We talked about “American” Damian earlier here. From Dick Winters to Charlie Crews to Nicholas Brody to Bobby Axelrod, Damian Lewis has given us a wide portfolio of American characters all of whom we have fallen in love with. And given that Damian is probably more well-known for the American characters he has brought to life, one just wonders about how this all started!
The story begins in 1999 and, in Damian’s own words at “auditions in damp Soho basements.”
Damian had steady work in 1990s both in theater and on TV. Just to cite a few highlights, he was in Rope on stage at Birmingham REP in 1993, then he was the lead in Regents Park’ Hamlet in 1994 and then he did his Broadway debut in 1995, also in Hamlet, as Laertes to Ralph Fiennes’ Hamlet. Damian also played Wolf/Cinderella’s prince in a revival of the beloved Sondheim musical Into the Woods in 1998. He also played leads in BBC dramas, Warriors — the first project he did with director Peter Kosminsky with whom Damian recently worked in BRILLIANT Wolf Hall — and Hearts and Bones. However, there is no doubt that it is playing Major Dick Winters in Band of Brothers that made Damian Lewis an internationally known actor and gave a head start to “American” Damian as we know it 🙂
Damian agrees that Band of Brothers is a starting point to his “American” career as he responds to a question that why this “tall, pale, redheaded English bloke gets asked to play all these American dudes?” in a Vulture interview in 2011:
“…It’s obviously to do with Band of Brothers, because that’s the first time I played an American, and it was an American hero that I think people felt great ownership of. I felt an overwhelming responsibility to get that right. I was so focused on it, you know, “Failure is not an option!” There’s definitely been a shift, because during Band of Brothers I was consciously keeping my American accent, I was mindful of it as I was playing the role.”
Now… How did it all start? It’s for sure that, when Steven Spielberg and Tom Hanks decided to film Band of Brothers in Britain, they knew they would cast some young British actors in the series… However, they probably didn’t think they would find their lead in Britain. So… How come this duo sort of took a risk and cast a young British actor to play an all-American hero?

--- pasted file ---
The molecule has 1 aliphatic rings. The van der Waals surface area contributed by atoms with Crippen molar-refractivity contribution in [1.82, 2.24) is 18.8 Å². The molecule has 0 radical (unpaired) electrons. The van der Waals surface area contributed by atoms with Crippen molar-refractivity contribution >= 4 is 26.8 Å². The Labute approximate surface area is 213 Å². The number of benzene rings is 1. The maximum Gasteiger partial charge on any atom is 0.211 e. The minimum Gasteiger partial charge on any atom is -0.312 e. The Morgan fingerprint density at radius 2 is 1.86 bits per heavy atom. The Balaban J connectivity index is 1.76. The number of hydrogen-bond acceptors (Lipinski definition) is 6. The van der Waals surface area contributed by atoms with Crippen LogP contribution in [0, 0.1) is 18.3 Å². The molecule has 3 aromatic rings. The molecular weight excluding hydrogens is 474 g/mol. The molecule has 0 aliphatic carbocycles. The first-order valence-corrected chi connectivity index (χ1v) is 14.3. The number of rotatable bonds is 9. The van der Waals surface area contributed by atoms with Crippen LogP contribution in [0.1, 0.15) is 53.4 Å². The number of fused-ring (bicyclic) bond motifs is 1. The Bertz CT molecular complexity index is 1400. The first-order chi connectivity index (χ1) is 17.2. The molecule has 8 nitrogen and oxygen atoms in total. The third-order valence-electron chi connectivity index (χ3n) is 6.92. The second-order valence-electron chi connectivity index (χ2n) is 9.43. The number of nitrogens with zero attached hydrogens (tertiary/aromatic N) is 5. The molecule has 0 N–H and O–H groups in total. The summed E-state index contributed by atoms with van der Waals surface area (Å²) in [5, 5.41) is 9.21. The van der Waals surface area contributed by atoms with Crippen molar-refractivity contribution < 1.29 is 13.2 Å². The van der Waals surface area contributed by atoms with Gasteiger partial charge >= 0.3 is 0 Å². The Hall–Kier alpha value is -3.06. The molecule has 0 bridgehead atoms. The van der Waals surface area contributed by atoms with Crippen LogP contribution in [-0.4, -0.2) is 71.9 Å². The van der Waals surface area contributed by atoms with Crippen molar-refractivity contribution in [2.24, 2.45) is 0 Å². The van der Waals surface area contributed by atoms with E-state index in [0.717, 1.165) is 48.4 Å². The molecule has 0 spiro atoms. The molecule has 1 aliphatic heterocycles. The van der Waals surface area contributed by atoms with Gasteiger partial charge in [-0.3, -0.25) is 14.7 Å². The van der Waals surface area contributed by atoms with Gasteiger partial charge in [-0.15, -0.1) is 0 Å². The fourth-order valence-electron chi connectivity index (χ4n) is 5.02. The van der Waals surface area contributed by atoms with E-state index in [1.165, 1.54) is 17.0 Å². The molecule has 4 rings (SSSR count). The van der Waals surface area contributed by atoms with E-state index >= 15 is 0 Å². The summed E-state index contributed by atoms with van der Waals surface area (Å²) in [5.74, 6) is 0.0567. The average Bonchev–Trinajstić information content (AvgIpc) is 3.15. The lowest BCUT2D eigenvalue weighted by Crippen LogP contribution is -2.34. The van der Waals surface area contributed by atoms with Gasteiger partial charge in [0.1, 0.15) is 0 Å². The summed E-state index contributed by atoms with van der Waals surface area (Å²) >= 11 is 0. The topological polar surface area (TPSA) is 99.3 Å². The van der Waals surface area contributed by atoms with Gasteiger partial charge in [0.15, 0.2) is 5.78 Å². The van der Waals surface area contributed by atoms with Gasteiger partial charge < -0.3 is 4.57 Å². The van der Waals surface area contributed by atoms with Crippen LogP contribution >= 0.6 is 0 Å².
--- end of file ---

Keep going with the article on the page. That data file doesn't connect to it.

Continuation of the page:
In short: How did British Damian Lewis become all-American Dick Winters?
Damian Lewis tells in an interview with Cherwell:
“I was just another pale Englishman doing lots of auditions in a damp basement in Soho, when I got called back (for Band of Brothers) four or five times, and then finally I got a call from the producer saying “I want to take you to LA to meet Stephen (Spielberg). Do you have your passport?” And I was like “no, I don’t carry my passport to auditions!” It was a very Hollywood moment.’ He was flown out first class and put up in a fancy hotel before being introduced to Spielberg and Tom Hanks, who he describes as ‘absolutely delightful’.”
Damian tells the long version — he had four auditions in London — in a FUN diary titled “Acting Tough” for Daily Mail:
“LATE AUGUST 1999: Call from my agent. Hollywood’s coming to town. Hurrah. Another chance to record myself on tape for some big blockbuster which will gather dust on a shelf in LA. ‘But this is different,’ my agent, Stephanie Randall, stresses, ‘It’s Tom Hanks and Steven Spielberg. They’re seeing everybody, and they want you to play an American. This is gonna be huge.’
DAY OF AUDITION: I head off on my motorbike. It rains on me. I arrive, soaked, having found the only parking spot left in Soho to park my bike. I walk down some steps into a colourless basement.
‘Take a seat please, Damian.’
I glance at the audition sheet. Every actor in London under 30 who still has both his legs is being seen. This is huge. I do the audition and leave. I feel good, and it seems to have gone well. My accent held together – if you like Sylvester Stallone impersonations. I find I have a parking ticket. I ride home thinking violent thoughts. I’ve totally forgotten about the audition.
A MONTH LATER: ‘Damian, remember that audition you did for Spielberg and Hanks? Well, they want to see you again.’ It’s Stephanie on the phone. I return to the same colourless basement, and I’m greeted by the casting director, more enthusiastically this time.
‘You know they want to see you for the main part, Winters. He’s the hero.’
I’m packed off to have American accent training. For some reason, I sound like Jimmy Stewart.
A MONTH LATER: A third audition. Same part, different accent. I think I’m James Caan in The Godfather and have come over all ‘ba da bing ba da boom.’